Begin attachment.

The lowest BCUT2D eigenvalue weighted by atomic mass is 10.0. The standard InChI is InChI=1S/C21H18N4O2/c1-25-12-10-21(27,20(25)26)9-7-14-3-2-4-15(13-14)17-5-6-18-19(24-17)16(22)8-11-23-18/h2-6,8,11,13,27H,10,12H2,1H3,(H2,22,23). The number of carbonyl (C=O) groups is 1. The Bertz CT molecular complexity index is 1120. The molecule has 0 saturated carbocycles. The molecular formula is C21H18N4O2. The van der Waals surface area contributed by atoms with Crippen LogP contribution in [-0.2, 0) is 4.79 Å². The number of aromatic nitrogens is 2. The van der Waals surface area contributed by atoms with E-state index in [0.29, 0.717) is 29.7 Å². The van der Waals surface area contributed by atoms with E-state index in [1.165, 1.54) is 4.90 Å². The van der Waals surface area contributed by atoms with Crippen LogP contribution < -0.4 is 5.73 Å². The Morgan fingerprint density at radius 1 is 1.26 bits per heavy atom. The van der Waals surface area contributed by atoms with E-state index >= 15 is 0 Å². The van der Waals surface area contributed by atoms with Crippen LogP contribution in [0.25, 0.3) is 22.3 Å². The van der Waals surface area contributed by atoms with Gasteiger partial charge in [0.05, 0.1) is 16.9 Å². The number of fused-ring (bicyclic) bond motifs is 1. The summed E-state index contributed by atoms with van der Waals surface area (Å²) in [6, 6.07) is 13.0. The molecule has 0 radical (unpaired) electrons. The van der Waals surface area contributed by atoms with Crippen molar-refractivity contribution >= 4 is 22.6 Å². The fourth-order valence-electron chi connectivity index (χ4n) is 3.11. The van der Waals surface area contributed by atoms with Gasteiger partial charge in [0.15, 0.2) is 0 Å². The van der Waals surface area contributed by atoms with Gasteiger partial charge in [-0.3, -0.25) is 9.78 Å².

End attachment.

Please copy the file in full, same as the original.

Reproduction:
The lowest BCUT2D eigenvalue weighted by atomic mass is 10.0. The standard InChI is InChI=1S/C21H18N4O2/c1-25-12-10-21(27,20(25)26)9-7-14-3-2-4-15(13-14)17-5-6-18-19(24-17)16(22)8-11-23-18/h2-6,8,11,13,27H,10,12H2,1H3,(H2,22,23). The number of carbonyl (C=O) groups is 1. The Bertz CT molecular complexity index is 1120. The molecule has 0 saturated carbocycles. The molecular formula is C21H18N4O2. The van der Waals surface area contributed by atoms with Crippen LogP contribution in [-0.2, 0) is 4.79 Å². The number of aromatic nitrogens is 2. The van der Waals surface area contributed by atoms with E-state index in [0.29, 0.717) is 29.7 Å². The van der Waals surface area contributed by atoms with E-state index in [1.165, 1.54) is 4.90 Å². The van der Waals surface area contributed by atoms with Crippen LogP contribution < -0.4 is 5.73 Å². The Morgan fingerprint density at radius 1 is 1.26 bits per heavy atom. The van der Waals surface area contributed by atoms with E-state index >= 15 is 0 Å². The van der Waals surface area contributed by atoms with Crippen LogP contribution in [0.25, 0.3) is 22.3 Å². The van der Waals surface area contributed by atoms with Gasteiger partial charge in [0.05, 0.1) is 16.9 Å². The number of fused-ring (bicyclic) bond motifs is 1. The summed E-state index contributed by atoms with van der Waals surface area (Å²) in [6, 6.07) is 13.0. The molecule has 0 radical (unpaired) electrons. The van der Waals surface area contributed by atoms with Crippen molar-refractivity contribution >= 4 is 22.6 Å². The fourth-order valence-electron chi connectivity index (χ4n) is 3.11. The van der Waals surface area contributed by atoms with Gasteiger partial charge in [0.15, 0.2) is 0 Å². The van der Waals surface area contributed by atoms with Gasteiger partial charge in [-0.3, -0.25) is 9.78 Å².